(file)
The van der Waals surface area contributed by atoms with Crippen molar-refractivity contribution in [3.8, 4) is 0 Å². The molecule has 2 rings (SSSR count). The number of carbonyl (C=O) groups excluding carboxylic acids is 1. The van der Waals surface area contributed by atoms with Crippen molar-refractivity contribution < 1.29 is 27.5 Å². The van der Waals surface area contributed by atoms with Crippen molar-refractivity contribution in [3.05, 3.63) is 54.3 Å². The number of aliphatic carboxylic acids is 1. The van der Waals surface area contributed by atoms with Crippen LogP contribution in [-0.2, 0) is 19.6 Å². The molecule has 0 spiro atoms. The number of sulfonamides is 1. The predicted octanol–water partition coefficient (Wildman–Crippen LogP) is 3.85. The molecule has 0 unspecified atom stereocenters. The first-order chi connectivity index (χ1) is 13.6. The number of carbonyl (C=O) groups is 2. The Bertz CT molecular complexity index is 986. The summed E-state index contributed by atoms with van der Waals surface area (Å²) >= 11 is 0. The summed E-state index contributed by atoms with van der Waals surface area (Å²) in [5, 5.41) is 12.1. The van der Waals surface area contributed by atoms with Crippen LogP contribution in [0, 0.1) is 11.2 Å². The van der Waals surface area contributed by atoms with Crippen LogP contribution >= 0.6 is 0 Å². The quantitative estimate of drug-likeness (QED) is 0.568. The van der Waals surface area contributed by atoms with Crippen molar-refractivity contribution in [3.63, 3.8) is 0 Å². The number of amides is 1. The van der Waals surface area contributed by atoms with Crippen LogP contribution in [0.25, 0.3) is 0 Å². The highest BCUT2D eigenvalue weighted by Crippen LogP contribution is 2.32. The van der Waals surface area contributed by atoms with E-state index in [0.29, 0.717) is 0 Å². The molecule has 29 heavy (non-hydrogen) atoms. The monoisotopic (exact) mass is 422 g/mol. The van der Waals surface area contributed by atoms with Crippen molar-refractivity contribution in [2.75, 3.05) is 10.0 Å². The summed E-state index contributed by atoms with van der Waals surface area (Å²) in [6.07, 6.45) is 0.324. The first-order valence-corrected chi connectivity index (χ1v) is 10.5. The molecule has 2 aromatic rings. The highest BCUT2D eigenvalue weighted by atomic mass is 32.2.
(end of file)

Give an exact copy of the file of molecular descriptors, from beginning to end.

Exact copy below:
The van der Waals surface area contributed by atoms with Crippen molar-refractivity contribution in [3.8, 4) is 0 Å². The molecule has 2 rings (SSSR count). The number of carbonyl (C=O) groups excluding carboxylic acids is 1. The van der Waals surface area contributed by atoms with Crippen molar-refractivity contribution < 1.29 is 27.5 Å². The van der Waals surface area contributed by atoms with Crippen molar-refractivity contribution in [3.05, 3.63) is 54.3 Å². The number of aliphatic carboxylic acids is 1. The van der Waals surface area contributed by atoms with Crippen LogP contribution in [-0.2, 0) is 19.6 Å². The molecule has 0 spiro atoms. The number of sulfonamides is 1. The predicted octanol–water partition coefficient (Wildman–Crippen LogP) is 3.85. The molecule has 0 unspecified atom stereocenters. The first-order chi connectivity index (χ1) is 13.6. The number of carbonyl (C=O) groups is 2. The Bertz CT molecular complexity index is 986. The summed E-state index contributed by atoms with van der Waals surface area (Å²) >= 11 is 0. The summed E-state index contributed by atoms with van der Waals surface area (Å²) in [5, 5.41) is 12.1. The van der Waals surface area contributed by atoms with Crippen LogP contribution in [0, 0.1) is 11.2 Å². The van der Waals surface area contributed by atoms with Crippen LogP contribution >= 0.6 is 0 Å². The quantitative estimate of drug-likeness (QED) is 0.568. The van der Waals surface area contributed by atoms with Crippen molar-refractivity contribution in [3.63, 3.8) is 0 Å². The number of amides is 1. The van der Waals surface area contributed by atoms with Crippen LogP contribution in [0.25, 0.3) is 0 Å². The highest BCUT2D eigenvalue weighted by Crippen LogP contribution is 2.32. The van der Waals surface area contributed by atoms with E-state index in [0.29, 0.717) is 0 Å². The molecule has 29 heavy (non-hydrogen) atoms. The monoisotopic (exact) mass is 422 g/mol. The van der Waals surface area contributed by atoms with Crippen molar-refractivity contribution in [2.75, 3.05) is 10.0 Å². The summed E-state index contributed by atoms with van der Waals surface area (Å²) in [6.07, 6.45) is 0.324. The first-order valence-corrected chi connectivity index (χ1v) is 10.5. The molecule has 2 aromatic rings. The highest BCUT2D eigenvalue weighted by atomic mass is 32.2.